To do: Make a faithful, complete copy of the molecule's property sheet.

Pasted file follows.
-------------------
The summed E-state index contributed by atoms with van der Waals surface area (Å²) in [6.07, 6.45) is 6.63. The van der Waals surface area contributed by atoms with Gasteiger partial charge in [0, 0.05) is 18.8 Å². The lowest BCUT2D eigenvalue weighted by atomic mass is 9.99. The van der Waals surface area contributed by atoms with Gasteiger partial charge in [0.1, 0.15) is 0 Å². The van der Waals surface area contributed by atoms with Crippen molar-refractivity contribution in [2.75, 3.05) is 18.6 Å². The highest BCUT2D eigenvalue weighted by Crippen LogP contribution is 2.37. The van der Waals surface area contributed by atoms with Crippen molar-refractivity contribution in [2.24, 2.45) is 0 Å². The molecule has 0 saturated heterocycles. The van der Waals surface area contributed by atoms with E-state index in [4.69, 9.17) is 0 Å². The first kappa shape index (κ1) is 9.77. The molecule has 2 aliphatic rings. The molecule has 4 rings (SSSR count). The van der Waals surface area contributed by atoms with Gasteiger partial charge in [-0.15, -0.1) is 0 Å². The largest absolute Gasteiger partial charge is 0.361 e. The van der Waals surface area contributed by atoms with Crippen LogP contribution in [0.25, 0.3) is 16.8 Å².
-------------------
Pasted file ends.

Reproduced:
The summed E-state index contributed by atoms with van der Waals surface area (Å²) in [6.07, 6.45) is 6.63. The van der Waals surface area contributed by atoms with Gasteiger partial charge in [0, 0.05) is 18.8 Å². The lowest BCUT2D eigenvalue weighted by atomic mass is 9.99. The van der Waals surface area contributed by atoms with Gasteiger partial charge in [0.1, 0.15) is 0 Å². The van der Waals surface area contributed by atoms with Crippen molar-refractivity contribution in [2.75, 3.05) is 18.6 Å². The highest BCUT2D eigenvalue weighted by Crippen LogP contribution is 2.37. The van der Waals surface area contributed by atoms with Crippen molar-refractivity contribution in [2.24, 2.45) is 0 Å². The molecule has 0 saturated heterocycles. The van der Waals surface area contributed by atoms with E-state index in [4.69, 9.17) is 0 Å². The first kappa shape index (κ1) is 9.77. The molecule has 2 aliphatic rings. The molecule has 4 rings (SSSR count). The van der Waals surface area contributed by atoms with Gasteiger partial charge in [-0.15, -0.1) is 0 Å². The largest absolute Gasteiger partial charge is 0.361 e. The van der Waals surface area contributed by atoms with Crippen LogP contribution in [0.25, 0.3) is 16.8 Å².